So when Scabface brought word that the ladies had returned to Essex House, I made haste to join them.
Puss Fur-None was telling all she craved the company of her dear lord (our Earl).
Pretty Penny was telling all she had wearied of the country. Her sister was at Essex House too. She’d run away from her husband, and was telling all what a past-it [bastard] he were.
Pretty Penny and her sister had been to see Queen Puss. They wore black to show their griefs for their poor brother, and begged to be allowed to visit him. He being nigh unto death, etcetera.
Queen Puss received them most civil and sayt No.
So now Pretty Penny was writing to Sir Rabbit [Sir Robert Cecil] in hopes he would say Yes.
I, not wishing to appear unseemlie with my white ruff and fine patches of orrenge, sought out a chimney that had no fire in it.
I came forth sable-suited. I should say, sable-sooted.
Before I could show myself to the ladies, an ignorant maidservant shrieked to see me so begrimed (as she called it) and cast me from a window.
When I returned to my house the mistress would not let me enter. I had perforce to cleanse myself.
Linkin made great mock of me. “Why all these mourning weeds?” he arrkst. “I hear tell the Lady Essex was running about in a black gown too.”
“To good effect,” sayt I. “She may now visit her husband.”
“Some think the Lord Essex is dead,” sayt Onix, who’d come to hear my newes.
“True,” sayt I. “Our church gave voice for him.”
“In other churches, folk pray for his recovery,” sayt Onix. “I heard some at Paws Cross.”
“Doubtless they’ll be punished for it,” sayt I.
“Well, if Essex isn’t dead he soon will be,” sayt Onix, growing bold. “Her Majestie has sent her phisitians to him. Eight of them. Sure, their physick will finish what his crased brain and the Irish flux [dysentery] have begun.”
Then Onix looked shamed, for he usually speaks most respective of great folks.
Was Essex crasie?
I once glimpsed a letter he’d writ to our Earl.
In which he sayt that he (Essex) had been a Martha, paying heed to many things. Now he was a Mary, heeding one.
(What meant he? Linkin sayt it was a tale he’d heard the mistress read aloud of an evening.)
Essex told our Earl that he (our Earl) had nothing that he had not received, and must regard all he had as something he must give account for.
(“Like unto a good steward,” sayt Linkin.)
And our Earl must not use these gifts in the service of the prince of this world. To serve that prince were to show injustice and ingratitude and treachery.
(We guessed the prince of this world was not Queen Puss, nor the King of Spain, nor even the arch-rebel Tire-Own. He was the devil, who loves to get his claws on sinful men and women.)
Then Essex writ he knew our Earl would say his words were but the vapor of melancollie and the style of a prisoner, but that was not so. He spake of his conversion from the ways of wickedness, and wished such a thing upon our Earl, who had not lived as long nor as wickedly as Essex had.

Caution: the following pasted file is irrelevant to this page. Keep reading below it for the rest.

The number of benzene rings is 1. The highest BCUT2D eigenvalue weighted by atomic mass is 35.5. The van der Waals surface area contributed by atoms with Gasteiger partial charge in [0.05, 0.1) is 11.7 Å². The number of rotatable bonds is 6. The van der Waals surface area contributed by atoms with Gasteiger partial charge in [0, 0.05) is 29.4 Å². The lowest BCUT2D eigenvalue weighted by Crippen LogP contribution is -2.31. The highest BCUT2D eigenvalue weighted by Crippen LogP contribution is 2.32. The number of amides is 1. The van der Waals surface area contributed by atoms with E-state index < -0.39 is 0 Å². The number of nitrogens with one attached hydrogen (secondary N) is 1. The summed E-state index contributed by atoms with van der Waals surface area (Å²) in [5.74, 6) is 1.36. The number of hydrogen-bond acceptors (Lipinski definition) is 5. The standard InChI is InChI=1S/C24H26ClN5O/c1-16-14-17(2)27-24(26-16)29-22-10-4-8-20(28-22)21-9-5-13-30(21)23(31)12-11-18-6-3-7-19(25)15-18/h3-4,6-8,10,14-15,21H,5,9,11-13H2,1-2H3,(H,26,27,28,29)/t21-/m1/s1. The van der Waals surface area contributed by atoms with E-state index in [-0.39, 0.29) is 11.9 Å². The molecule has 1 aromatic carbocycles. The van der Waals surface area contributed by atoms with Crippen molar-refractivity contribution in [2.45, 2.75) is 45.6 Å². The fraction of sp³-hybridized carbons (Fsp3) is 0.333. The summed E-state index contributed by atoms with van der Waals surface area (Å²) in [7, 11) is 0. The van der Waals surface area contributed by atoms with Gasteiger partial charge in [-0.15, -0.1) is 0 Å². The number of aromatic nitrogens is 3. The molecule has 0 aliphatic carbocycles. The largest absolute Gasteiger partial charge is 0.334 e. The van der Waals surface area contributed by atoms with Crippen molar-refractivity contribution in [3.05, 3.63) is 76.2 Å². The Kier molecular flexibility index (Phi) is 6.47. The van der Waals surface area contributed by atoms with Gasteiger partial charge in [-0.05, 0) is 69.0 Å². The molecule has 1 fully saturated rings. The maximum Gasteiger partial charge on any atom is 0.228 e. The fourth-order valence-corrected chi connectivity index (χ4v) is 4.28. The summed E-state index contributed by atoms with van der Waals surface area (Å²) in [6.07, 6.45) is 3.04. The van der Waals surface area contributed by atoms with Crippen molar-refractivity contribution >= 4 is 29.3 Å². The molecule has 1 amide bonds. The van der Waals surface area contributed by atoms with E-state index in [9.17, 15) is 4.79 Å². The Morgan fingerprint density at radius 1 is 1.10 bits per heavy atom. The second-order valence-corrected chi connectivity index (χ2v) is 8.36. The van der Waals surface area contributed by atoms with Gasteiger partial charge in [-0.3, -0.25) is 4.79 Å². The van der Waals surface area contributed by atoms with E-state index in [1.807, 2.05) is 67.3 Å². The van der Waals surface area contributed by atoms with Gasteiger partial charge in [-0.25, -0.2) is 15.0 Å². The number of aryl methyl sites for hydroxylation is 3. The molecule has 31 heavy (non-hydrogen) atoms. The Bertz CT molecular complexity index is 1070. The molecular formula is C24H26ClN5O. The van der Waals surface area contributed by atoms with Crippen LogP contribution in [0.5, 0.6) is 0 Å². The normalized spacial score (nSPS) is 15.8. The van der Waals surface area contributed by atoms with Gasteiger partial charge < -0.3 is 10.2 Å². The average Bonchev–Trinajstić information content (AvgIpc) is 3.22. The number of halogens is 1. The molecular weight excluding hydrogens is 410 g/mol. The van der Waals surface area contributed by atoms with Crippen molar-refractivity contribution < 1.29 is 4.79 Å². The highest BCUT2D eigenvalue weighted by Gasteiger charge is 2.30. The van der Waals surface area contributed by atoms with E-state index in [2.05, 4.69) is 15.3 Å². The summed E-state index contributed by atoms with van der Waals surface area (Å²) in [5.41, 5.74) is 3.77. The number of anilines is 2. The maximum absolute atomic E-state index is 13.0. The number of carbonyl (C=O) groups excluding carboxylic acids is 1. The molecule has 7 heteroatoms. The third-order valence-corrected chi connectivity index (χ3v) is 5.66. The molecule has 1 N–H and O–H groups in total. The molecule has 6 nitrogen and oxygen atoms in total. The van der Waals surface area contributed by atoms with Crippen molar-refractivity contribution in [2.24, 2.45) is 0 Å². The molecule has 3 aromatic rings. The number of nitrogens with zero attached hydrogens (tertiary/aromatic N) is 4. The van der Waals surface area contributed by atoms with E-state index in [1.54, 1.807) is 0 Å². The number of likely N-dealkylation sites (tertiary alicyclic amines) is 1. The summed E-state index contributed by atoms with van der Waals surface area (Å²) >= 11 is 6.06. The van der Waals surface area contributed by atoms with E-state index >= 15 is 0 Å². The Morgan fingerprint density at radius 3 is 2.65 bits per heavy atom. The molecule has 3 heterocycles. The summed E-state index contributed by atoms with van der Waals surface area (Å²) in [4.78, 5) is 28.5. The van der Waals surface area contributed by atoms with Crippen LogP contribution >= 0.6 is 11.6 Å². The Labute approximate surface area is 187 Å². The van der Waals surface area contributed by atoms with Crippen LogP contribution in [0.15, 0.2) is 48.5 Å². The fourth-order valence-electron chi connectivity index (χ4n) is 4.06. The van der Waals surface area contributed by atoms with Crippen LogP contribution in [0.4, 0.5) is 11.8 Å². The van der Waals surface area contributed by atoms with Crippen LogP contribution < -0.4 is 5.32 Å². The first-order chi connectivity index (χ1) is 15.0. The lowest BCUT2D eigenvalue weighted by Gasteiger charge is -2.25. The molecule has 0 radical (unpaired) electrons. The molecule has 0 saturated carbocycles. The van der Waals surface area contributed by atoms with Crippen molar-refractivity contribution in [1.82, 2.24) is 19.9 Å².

I wished I’d stole this letter and dropped it in our house, for it’s the sort of talk the mistress comprehends. What our Earl made of it, I do not know. Conversion?
When last I saw him, he was conversing of his plat to help Essex ’scape the country, but Essex had sent word that it were cowardly to flee.
“There’s crasie for you,” sayt Onix. Then he added, “I see many dropped papers. Scarce a day goes by without the servants bringing one home to read or have read to them.”
“Libels against Sir Rabbit and his friends,” sayt Linkin. “Some are printed fair and nailed to publick doors. Others have been writ on the walls of White-Hall. And what was on the door of Sir Rabbit’s bedchamber? Here Lies the Toad.”
“After we read such filths,” sayt Onix, virtuous, “we cast them into the fire.”
A wicked thought came to me. I resolved to show my true colours and write some verses against Sir Rabbit. Then loose them on the streets for all to find.
Essex’s other sister, Dorothy (c1564-1619), had just left her husband Henry Percy, 9th Earl of Northumberland (1564-1632). While she didn’t share Penelope’s taste for politics, she seems to have been equally good at pleasing herself. Northumberland was her second husband. He may not have been easy to live with, but I doubt she ever referred to him as a bastard. I suspect Tricks is using alley talk she learnt from Picker and Stealer.
By “our church” Tricks means St Clement Danes, almost opposite Essex House. The sexton tolled the bell on 18 December at the request of a Captain Parry – perhaps a mischief-making veteran from Ireland?
What with wayward bell-ringing, prayers and occasional pro-Essex sermons, graffiti at Whitehall Palace, and anti-Cecil writings – some handwritten, some from illicit presses – the authorities had plenty to keep them occupied.